“You want me to stay for dinner? I’ll make my mac n’ cheese for you. You’d love that. Only Daddy can make the best mac n’ cheese.” A three year old boy is nodding vigorously, bouncing up and down with a grin on his face. Anything for his favorite food.
Over the child’s head his parents’ eyes meet. Blue eyes twinkle victoriously. He won. In contrast, brown eyes dart away in unease. Stuck with no other option than to suck it up and stay vigilant and watchful.
She asked him to tell her when he’d stop by. She asked him to spend one-on-one time with their son, outside of her home. She asked him to respect her boundaries. They were separated. He didn’t live in this house anymore.
But, of course, he didn’t listen. He never did.
Her son was too young and innocent to see the impact it had on her. She made sure of that. While her little boy played on the floor across the room, he said, “why are you so tense? Do you need a drink? You need to relax.” She ignored him. The other part of her was on edge, wary, and uncertain what he had planned. She didn’t trust him. Those feelings contrasted heavily with guilt and shame for assuming the worst.
Dinner was as uneventful as possible. Only a few jabs of, “Mommy isn’t fun. Daddy is fun” or “don’t you wish I was here all the time. You tell Mommy you miss me.” Her little angel parrots back exactly what he is told, with a happy smile and innocent eyes.
Of course it hurt.
Stuck in the hard place of saying something to stop this kind of conversation, only to be told she is hysterical, or grin and bear through it as if unnoticed (all for her happy little boy). Was it worth her pride and comfort?
“It’s bedtime,” was ignored when he responded with, “Little Man can stay up a little later. He hardly gets to see me.” The unspoken thought that crosses her mind but not her lips is, “who’s fault is that.” But suddenly a cranky toddler is lashing out and her focus and awareness fully shifts to her little boy needing to be soothed and put to bed. Eventually, he is fast asleep and dreaming.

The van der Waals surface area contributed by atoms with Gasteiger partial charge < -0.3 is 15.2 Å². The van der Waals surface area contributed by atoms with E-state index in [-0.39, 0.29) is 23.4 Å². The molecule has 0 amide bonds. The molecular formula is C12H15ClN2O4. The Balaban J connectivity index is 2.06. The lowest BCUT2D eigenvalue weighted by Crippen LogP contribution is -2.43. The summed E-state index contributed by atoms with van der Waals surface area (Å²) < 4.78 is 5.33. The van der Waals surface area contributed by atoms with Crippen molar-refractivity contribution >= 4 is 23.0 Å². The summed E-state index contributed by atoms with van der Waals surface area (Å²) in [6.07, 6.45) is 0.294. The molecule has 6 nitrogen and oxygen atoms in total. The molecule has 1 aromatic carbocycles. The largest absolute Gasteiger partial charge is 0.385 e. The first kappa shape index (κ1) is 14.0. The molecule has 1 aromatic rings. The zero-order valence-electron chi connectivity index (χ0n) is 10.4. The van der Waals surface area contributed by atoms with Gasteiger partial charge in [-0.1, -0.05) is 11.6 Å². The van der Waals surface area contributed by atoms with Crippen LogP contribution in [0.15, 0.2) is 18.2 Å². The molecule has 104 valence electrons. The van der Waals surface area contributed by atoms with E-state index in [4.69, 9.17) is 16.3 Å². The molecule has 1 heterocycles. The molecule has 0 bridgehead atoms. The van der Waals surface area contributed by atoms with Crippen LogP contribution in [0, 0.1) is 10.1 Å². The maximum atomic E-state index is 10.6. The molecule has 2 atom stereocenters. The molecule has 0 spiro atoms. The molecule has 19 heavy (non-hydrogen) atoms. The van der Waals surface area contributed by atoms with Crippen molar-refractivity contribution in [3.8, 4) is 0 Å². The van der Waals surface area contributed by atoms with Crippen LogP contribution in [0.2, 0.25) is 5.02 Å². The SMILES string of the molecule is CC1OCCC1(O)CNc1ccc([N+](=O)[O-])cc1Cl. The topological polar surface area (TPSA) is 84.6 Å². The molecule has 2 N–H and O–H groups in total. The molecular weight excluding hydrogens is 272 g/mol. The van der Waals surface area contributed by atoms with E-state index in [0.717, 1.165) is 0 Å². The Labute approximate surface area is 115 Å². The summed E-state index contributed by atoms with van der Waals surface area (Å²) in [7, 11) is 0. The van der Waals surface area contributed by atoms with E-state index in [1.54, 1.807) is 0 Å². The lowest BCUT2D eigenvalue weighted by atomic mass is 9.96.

Suddenly realizing he is still in her home. Arm draped over the couch he reminds her that he paid for, feet on the coffee table he reminds her she received as charity.
“Why do you always have to ruin a perfectly good night. He didn’t have to go to bed now. Can’t you see he misses me. Little Man will learn to hate you when he realizes you kept his father away from him. I’m surprise he doesn’t hate you already, with you working all the time now and hardly being home.You’re the one who ruined our family.” All said with a lazy loop-sided grin, unmoved from the dominant spot on the sofa.
She said nothing. She had no voice in her own home.
When he stood up and approached her, hand – harmlessly – resting on her shoulder, she tried to stay strong. “Please leave. He is sleeping now. You can go home. And call next time.” Trying to shrug off his hand and walk away; his hand once harmless, became more firm.
“Why are you always running away?” “Why can’t we just talk.” Suddenly, all he cares about is him and her and their relationship, keeping her in place. He wasn’t threatening. He wasn’t violent. But she felt trapped and captured. She didn’t feel safe.
He kept talking at her, touching her. She’d say, “please leave” and he’d chuckle playfully, then respond, “make me.” “What are you going to do? Call the police? Tell them we are just having a chat. Don’t be hysterical.”
She had no voice. She was unheard.
It took hours before he eventually left for that new home he purchased six months ago, leaving her and their son alone.
They were still married. He had threatened to divorce her hundred of times, and she welcomed it. Yet she’d not seen a shred of paper reflecting his claims. It was finally time. She didn’t need to wait for him. This limbo of a relationship wasn’t working.
Her home wasn’t hers because he felt he could walk right in. And she let him. Her time wasn’t hers because he felt he could show up. And she let him. Her voice wasn’t hers because he felt he could talk over her. And she let him.
No longer. They needed rules. He needed rules. That very night, minutes after her front door closed and her husband left again, she scoured for resources. She needed an attorney. She was tired of waiting for him; she was tired of playing by his rules.
It took a few days for her to consult with a several attorneys. It took a week for her to budget and retain. Another week to approve the initial filings for divorce. With the help of her attorney, she found her voice. They agreed to temporary visitation with Little Man, and her attorney made sure to draft it up. He no longer appeared on her doorstep to talk. He stopped inviting himself to dinner. He stopped making snide remarks. He stopped texting demands. Conversations about Little Man were relegated to a parenting app; everything else was handled through their attorneys.
She had her voice. She had her divorce. She had her freedom.
The anxiety and wariness sitting in her chest was gone.
Now soothing a fussy toddler had her full attention.